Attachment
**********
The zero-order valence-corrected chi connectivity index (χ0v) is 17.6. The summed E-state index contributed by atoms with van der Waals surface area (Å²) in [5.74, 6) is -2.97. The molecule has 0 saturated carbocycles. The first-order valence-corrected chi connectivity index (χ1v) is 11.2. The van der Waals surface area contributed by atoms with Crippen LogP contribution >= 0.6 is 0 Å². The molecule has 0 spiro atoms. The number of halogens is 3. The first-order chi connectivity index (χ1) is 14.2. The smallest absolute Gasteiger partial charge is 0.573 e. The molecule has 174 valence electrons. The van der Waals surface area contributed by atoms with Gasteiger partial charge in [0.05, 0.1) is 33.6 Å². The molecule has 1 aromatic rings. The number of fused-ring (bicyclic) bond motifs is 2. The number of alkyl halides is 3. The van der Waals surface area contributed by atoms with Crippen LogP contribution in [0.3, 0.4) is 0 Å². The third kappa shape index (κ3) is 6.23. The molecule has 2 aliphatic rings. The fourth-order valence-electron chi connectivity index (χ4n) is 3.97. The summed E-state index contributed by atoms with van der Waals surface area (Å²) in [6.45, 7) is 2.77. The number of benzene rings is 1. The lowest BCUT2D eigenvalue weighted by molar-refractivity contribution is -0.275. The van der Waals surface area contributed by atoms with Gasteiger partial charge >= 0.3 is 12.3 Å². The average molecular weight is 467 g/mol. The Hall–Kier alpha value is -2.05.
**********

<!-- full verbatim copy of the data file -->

The zero-order valence-corrected chi connectivity index (χ0v) is 17.6. The summed E-state index contributed by atoms with van der Waals surface area (Å²) in [5.74, 6) is -2.97. The molecule has 0 saturated carbocycles. The first-order valence-corrected chi connectivity index (χ1v) is 11.2. The van der Waals surface area contributed by atoms with Crippen LogP contribution >= 0.6 is 0 Å². The molecule has 0 spiro atoms. The number of halogens is 3. The first-order chi connectivity index (χ1) is 14.2. The smallest absolute Gasteiger partial charge is 0.573 e. The molecule has 174 valence electrons. The van der Waals surface area contributed by atoms with Gasteiger partial charge in [0.05, 0.1) is 33.6 Å². The molecule has 1 aromatic rings. The number of fused-ring (bicyclic) bond motifs is 2. The number of alkyl halides is 3. The van der Waals surface area contributed by atoms with Crippen LogP contribution in [0.3, 0.4) is 0 Å². The third kappa shape index (κ3) is 6.23. The molecule has 2 aliphatic rings. The fourth-order valence-electron chi connectivity index (χ4n) is 3.97. The summed E-state index contributed by atoms with van der Waals surface area (Å²) in [6.45, 7) is 2.77. The number of benzene rings is 1. The lowest BCUT2D eigenvalue weighted by molar-refractivity contribution is -0.275. The van der Waals surface area contributed by atoms with Gasteiger partial charge >= 0.3 is 12.3 Å². The average molecular weight is 467 g/mol. The Hall–Kier alpha value is -2.05.